Eleven Republican Governors Oppose The New EV Tax Credits
The current administration wants to make it as easy as possible for United States citizens to replace their internal combustion cars with zero-emission electric vehicles. New legislation proposing increased EV tax credits is being pushed in Congress to encourage more people to buy EVs. However, some automakers and several Republicans are against those increased tax incentives.
This is why 11 Republican governors oppose the new EV tax credits
According to an Automotive News report, there are eleven Republican governors, all from states that house auto manufacturing plants, opposing the new legislation that would more than double the current EV tax credits. At face value, it may seem strange that public servants are against citizens being incentivized to buy zero-emission vehicles, but there is a very specific reason for their stance.
The Republican governors sent a letter to U.S. House and Senate members that said they are “deeply concerned that Congress is considering legislation that gives union labor a competitive advantage over non-union labor.”
The sticking point is that the new, increased EV tax credits would only apply to vehicles built in the United States by union labor. Most EVs would still qualify for the current $4,500 tax credit. However, the new proposal would make American-made, union-built EVs eligible for an additional $7,500 plus another $500 if the EVs batteries are assembled in the United States. Along with other incentives, the max tax credit could be as high as $12,500.
EVs built by non-union labor would not qualify for the new tax credits. Thus, customers would potentially shun those EVs in favor of those with the larger tax incentives.
The “big three” automakers Ford, General Motors, and Stellantis (Chrysler), would benefit the most from the legislation as all three of those automakers use union labor.
Those Republican governors believe the legislation is “discriminatory.” They also stated that “Congress should not enact proposals that favor vehicles produced by one work force over another, particularly when doing so dramatically limits consumer choice and undermines larger carbon emission reduction goals.”
Other automakers are speaking out against the legislation too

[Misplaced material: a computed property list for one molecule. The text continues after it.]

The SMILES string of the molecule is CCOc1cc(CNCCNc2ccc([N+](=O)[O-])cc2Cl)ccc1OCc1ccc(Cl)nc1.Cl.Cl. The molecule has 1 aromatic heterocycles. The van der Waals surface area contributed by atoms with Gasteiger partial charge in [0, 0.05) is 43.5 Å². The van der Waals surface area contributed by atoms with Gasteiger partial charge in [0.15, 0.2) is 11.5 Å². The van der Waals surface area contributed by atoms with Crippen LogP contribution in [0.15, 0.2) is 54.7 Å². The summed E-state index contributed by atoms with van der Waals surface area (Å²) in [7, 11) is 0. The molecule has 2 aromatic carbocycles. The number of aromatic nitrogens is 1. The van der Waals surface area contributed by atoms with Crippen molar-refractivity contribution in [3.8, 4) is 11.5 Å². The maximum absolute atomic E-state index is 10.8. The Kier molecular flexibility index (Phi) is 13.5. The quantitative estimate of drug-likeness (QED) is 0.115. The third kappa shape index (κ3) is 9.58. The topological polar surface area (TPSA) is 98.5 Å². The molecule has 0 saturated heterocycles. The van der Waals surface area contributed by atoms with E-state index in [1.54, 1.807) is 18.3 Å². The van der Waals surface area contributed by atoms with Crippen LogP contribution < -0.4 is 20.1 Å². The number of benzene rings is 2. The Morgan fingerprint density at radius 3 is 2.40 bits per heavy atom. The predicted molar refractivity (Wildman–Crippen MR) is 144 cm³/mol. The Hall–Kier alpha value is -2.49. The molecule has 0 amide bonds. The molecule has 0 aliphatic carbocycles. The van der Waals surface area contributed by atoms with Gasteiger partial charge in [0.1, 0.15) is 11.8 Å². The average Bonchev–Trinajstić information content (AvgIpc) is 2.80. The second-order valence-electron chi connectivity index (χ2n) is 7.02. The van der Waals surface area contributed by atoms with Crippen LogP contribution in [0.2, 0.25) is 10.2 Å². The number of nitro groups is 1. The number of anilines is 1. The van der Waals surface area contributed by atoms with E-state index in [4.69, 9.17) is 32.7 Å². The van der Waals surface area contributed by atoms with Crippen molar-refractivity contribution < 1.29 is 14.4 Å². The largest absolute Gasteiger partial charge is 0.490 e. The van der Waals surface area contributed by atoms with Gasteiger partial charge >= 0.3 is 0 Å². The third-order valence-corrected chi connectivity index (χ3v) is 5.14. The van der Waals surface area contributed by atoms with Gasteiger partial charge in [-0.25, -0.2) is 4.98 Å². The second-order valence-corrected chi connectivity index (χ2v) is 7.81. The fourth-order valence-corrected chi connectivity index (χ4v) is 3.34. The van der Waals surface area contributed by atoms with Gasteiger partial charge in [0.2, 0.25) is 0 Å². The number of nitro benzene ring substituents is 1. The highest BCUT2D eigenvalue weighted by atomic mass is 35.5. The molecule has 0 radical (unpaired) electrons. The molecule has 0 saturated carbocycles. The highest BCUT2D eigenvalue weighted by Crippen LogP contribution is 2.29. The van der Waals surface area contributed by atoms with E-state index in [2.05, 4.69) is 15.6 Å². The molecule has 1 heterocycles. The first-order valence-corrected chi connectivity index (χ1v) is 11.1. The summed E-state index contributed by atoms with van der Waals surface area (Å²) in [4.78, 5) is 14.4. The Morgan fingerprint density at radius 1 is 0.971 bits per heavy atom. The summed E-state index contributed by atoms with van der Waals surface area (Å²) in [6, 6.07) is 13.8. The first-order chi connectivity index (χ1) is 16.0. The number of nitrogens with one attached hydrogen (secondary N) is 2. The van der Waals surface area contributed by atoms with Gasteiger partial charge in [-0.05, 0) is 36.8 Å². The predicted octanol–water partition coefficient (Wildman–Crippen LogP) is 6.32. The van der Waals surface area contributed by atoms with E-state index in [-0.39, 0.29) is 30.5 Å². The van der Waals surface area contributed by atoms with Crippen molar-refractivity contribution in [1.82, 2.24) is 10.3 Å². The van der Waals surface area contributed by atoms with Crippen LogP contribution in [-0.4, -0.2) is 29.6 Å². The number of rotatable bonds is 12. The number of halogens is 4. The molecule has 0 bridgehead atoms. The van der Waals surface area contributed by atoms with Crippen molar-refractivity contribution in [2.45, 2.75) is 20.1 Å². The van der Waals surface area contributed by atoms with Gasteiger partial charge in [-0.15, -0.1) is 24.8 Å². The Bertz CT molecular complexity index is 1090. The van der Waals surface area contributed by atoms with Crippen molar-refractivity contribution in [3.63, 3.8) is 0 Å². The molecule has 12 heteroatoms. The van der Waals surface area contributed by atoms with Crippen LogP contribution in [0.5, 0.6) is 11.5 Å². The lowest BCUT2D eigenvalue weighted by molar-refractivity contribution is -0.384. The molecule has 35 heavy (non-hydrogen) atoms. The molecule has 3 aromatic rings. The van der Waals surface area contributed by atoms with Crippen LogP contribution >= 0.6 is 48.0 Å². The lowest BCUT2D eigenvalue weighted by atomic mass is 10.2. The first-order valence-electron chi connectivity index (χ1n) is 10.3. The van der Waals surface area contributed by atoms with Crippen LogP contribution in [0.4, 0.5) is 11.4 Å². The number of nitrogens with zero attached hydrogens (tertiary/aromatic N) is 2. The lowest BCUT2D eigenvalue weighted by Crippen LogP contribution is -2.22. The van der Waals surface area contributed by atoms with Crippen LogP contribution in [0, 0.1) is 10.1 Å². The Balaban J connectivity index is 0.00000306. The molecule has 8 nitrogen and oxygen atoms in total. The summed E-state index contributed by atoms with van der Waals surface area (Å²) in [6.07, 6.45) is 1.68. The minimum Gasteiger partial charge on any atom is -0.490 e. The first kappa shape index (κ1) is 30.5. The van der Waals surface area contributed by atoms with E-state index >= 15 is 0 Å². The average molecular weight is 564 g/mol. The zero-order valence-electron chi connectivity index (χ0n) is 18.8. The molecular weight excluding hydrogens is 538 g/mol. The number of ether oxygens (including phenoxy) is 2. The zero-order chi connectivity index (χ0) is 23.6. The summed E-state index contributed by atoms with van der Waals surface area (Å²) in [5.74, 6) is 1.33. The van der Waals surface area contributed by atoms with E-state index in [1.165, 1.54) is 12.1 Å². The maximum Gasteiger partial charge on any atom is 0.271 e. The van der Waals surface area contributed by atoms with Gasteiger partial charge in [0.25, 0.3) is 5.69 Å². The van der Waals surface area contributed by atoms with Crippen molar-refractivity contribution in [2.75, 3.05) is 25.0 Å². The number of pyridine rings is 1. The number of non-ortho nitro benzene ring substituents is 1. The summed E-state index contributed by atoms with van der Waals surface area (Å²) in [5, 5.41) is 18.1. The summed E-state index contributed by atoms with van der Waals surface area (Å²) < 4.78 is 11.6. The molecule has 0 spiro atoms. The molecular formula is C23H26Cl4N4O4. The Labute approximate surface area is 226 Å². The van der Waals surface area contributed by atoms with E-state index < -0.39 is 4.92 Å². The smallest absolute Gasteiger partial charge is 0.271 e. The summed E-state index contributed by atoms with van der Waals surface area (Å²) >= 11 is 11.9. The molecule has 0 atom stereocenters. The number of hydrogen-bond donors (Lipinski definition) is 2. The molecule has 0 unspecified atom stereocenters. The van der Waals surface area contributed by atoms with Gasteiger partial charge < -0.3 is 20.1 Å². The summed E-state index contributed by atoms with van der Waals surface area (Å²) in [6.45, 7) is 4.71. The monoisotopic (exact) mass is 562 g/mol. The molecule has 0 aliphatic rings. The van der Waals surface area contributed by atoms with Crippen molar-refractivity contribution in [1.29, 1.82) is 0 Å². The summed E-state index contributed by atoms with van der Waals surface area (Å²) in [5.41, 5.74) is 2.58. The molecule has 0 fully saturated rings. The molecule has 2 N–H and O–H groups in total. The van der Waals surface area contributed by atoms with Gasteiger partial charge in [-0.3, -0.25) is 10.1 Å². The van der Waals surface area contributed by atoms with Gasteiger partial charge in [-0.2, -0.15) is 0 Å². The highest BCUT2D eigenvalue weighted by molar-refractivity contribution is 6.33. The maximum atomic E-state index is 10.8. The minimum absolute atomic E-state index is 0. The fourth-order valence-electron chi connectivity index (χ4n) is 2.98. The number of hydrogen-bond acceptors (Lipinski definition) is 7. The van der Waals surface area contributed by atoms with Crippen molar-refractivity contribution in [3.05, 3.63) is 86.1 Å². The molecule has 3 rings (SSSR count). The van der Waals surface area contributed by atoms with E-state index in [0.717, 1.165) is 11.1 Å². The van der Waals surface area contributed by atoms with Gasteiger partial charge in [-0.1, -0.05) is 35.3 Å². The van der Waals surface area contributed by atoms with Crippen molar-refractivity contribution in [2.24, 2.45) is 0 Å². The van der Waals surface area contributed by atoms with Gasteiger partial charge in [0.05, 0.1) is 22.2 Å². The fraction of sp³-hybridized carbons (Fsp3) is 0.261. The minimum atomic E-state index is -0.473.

Republican governors are not the only interested parties that are against the proposed increased EV tax credits. Several automakers do not want to see this legislation passed. Specifically, foreign automakers with assembly plants located in the United States. Automakers such as Honda, Toyota, Volkswagen, Hyundai, Subaru, and others. None of those companies use union labor in their American assembly facilities.
Executives from those brands penned their own letter and sent it to U.S Speaker of the House Nancy Pelosi, urging her not to pass the EV tax credits legislation as it is currently written.
This is written by Ford/UAW lobbyists, as they make their electric car in Mexico. Not obvious how this serves American taxpayers. https://t.co/FUUXARHlby— Elon Musk (@elonmusk) September 12, 2021
Tesla CEO Elon Musk is also against the legislation as Tesla’s employees are not unionized. Musk went as far as to say that the bill is authored by “Ford/UAW lobbyists.”
Even Canada is against the bill
If Republican governors and other automakers were not enough, members of the Canadian parliament are also wary of the proposed EV tax credits. Ford, General Motors, and Stellantis all have union factories in Canada; however, as mentioned previously, the legislation would only apply to EVs built in the United States.
That means those automakers would be less likely to build their EVs in Canada, which could cost Canadian jobs.
A source within the Canadian government even mentioned the possibility that Canada would challenge the legislation as it believes that the EV tax credits bill violates the United States-Mexico-Canada (USMCA) trade agreement.
If the authors of this legislation want it to pass as is, they will have a massive fight on their hands with attacks from multiple fronts. Will changes be made? Can compromises be reached? Jobs and economic interests hang in the balance.